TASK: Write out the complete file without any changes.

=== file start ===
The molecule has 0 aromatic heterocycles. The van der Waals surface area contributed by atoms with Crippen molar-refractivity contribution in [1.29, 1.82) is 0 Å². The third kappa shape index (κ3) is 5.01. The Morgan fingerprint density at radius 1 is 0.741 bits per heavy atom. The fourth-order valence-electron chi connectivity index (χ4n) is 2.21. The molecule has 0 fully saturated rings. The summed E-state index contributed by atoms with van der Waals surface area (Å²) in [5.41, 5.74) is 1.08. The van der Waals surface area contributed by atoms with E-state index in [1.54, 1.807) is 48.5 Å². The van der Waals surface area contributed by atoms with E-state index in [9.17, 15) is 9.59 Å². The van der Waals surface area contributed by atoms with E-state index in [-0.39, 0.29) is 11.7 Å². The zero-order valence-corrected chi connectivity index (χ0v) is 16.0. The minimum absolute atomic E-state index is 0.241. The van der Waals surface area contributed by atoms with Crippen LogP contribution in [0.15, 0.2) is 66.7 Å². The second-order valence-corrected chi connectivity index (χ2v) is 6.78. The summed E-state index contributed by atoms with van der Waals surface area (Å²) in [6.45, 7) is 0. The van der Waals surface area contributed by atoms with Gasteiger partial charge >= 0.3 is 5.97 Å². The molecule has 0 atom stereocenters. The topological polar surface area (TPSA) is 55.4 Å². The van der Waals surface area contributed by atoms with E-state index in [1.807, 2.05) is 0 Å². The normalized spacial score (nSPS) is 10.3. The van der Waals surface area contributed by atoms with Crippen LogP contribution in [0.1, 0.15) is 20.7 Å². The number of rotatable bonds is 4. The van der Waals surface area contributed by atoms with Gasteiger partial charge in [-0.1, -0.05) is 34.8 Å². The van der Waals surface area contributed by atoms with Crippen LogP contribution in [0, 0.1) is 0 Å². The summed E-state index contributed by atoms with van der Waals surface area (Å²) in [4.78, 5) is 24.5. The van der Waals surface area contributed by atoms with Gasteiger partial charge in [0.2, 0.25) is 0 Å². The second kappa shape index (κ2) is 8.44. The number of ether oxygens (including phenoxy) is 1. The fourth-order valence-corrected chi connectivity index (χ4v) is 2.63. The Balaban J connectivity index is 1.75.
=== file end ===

The molecule has 0 aromatic heterocycles. The van der Waals surface area contributed by atoms with Crippen molar-refractivity contribution in [1.29, 1.82) is 0 Å². The third kappa shape index (κ3) is 5.01. The Morgan fingerprint density at radius 1 is 0.741 bits per heavy atom. The fourth-order valence-electron chi connectivity index (χ4n) is 2.21. The molecule has 0 fully saturated rings. The summed E-state index contributed by atoms with van der Waals surface area (Å²) in [5.41, 5.74) is 1.08. The van der Waals surface area contributed by atoms with E-state index in [1.54, 1.807) is 48.5 Å². The van der Waals surface area contributed by atoms with E-state index in [9.17, 15) is 9.59 Å². The van der Waals surface area contributed by atoms with E-state index in [-0.39, 0.29) is 11.7 Å². The zero-order valence-corrected chi connectivity index (χ0v) is 16.0. The minimum absolute atomic E-state index is 0.241. The van der Waals surface area contributed by atoms with Crippen LogP contribution in [0.15, 0.2) is 66.7 Å². The second-order valence-corrected chi connectivity index (χ2v) is 6.78. The summed E-state index contributed by atoms with van der Waals surface area (Å²) in [6.45, 7) is 0. The van der Waals surface area contributed by atoms with Gasteiger partial charge >= 0.3 is 5.97 Å². The molecule has 0 atom stereocenters. The topological polar surface area (TPSA) is 55.4 Å². The van der Waals surface area contributed by atoms with E-state index in [1.807, 2.05) is 0 Å². The normalized spacial score (nSPS) is 10.3. The van der Waals surface area contributed by atoms with Crippen LogP contribution in [0.1, 0.15) is 20.7 Å². The number of rotatable bonds is 4. The van der Waals surface area contributed by atoms with Gasteiger partial charge in [-0.1, -0.05) is 34.8 Å². The van der Waals surface area contributed by atoms with Crippen LogP contribution in [0, 0.1) is 0 Å². The summed E-state index contributed by atoms with van der Waals surface area (Å²) in [4.78, 5) is 24.5. The van der Waals surface area contributed by atoms with Gasteiger partial charge in [0.2, 0.25) is 0 Å². The second kappa shape index (κ2) is 8.44. The number of ether oxygens (including phenoxy) is 1. The fourth-order valence-corrected chi connectivity index (χ4v) is 2.63. The Balaban J connectivity index is 1.75.